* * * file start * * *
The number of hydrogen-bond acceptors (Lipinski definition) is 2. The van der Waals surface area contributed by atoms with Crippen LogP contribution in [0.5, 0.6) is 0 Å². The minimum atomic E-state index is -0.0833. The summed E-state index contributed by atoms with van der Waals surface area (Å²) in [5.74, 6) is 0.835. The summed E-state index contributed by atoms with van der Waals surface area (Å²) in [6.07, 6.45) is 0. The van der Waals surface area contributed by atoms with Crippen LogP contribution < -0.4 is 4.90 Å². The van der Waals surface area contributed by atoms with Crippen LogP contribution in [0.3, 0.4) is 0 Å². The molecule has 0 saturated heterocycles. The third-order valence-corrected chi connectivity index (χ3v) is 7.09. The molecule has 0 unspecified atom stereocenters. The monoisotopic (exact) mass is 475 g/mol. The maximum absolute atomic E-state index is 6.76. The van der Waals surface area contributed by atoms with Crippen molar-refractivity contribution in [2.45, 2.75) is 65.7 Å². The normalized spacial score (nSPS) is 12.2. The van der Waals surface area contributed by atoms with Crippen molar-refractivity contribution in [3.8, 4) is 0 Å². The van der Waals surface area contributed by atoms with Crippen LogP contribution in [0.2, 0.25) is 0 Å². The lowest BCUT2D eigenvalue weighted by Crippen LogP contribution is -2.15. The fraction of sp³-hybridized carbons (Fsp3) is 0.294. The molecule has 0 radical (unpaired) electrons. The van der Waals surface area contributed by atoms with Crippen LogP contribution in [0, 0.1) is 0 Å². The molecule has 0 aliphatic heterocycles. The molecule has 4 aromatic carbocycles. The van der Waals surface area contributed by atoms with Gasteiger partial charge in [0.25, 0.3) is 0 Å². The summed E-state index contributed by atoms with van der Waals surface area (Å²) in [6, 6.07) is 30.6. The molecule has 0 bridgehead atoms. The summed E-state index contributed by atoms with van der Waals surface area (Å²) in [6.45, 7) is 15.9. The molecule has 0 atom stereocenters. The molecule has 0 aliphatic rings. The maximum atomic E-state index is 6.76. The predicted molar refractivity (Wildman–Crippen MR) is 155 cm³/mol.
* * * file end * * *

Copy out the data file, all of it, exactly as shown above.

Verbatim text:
The number of hydrogen-bond acceptors (Lipinski definition) is 2. The van der Waals surface area contributed by atoms with Crippen LogP contribution in [0.5, 0.6) is 0 Å². The minimum atomic E-state index is -0.0833. The summed E-state index contributed by atoms with van der Waals surface area (Å²) in [5.74, 6) is 0.835. The summed E-state index contributed by atoms with van der Waals surface area (Å²) in [6.07, 6.45) is 0. The van der Waals surface area contributed by atoms with Crippen LogP contribution < -0.4 is 4.90 Å². The van der Waals surface area contributed by atoms with Crippen LogP contribution in [0.3, 0.4) is 0 Å². The molecule has 0 saturated heterocycles. The third-order valence-corrected chi connectivity index (χ3v) is 7.09. The molecule has 0 unspecified atom stereocenters. The monoisotopic (exact) mass is 475 g/mol. The maximum absolute atomic E-state index is 6.76. The van der Waals surface area contributed by atoms with Crippen molar-refractivity contribution in [2.45, 2.75) is 65.7 Å². The normalized spacial score (nSPS) is 12.2. The van der Waals surface area contributed by atoms with Crippen molar-refractivity contribution in [3.8, 4) is 0 Å². The van der Waals surface area contributed by atoms with Crippen LogP contribution in [0.2, 0.25) is 0 Å². The lowest BCUT2D eigenvalue weighted by Crippen LogP contribution is -2.15. The fraction of sp³-hybridized carbons (Fsp3) is 0.294. The molecule has 0 radical (unpaired) electrons. The van der Waals surface area contributed by atoms with Crippen LogP contribution in [0, 0.1) is 0 Å². The molecule has 0 aliphatic heterocycles. The molecule has 4 aromatic carbocycles. The van der Waals surface area contributed by atoms with Gasteiger partial charge in [0.25, 0.3) is 0 Å². The summed E-state index contributed by atoms with van der Waals surface area (Å²) in [6, 6.07) is 30.6. The molecule has 0 bridgehead atoms. The summed E-state index contributed by atoms with van der Waals surface area (Å²) in [6.45, 7) is 15.9. The molecule has 0 atom stereocenters. The molecule has 0 aliphatic rings. The maximum atomic E-state index is 6.76. The predicted molar refractivity (Wildman–Crippen MR) is 155 cm³/mol.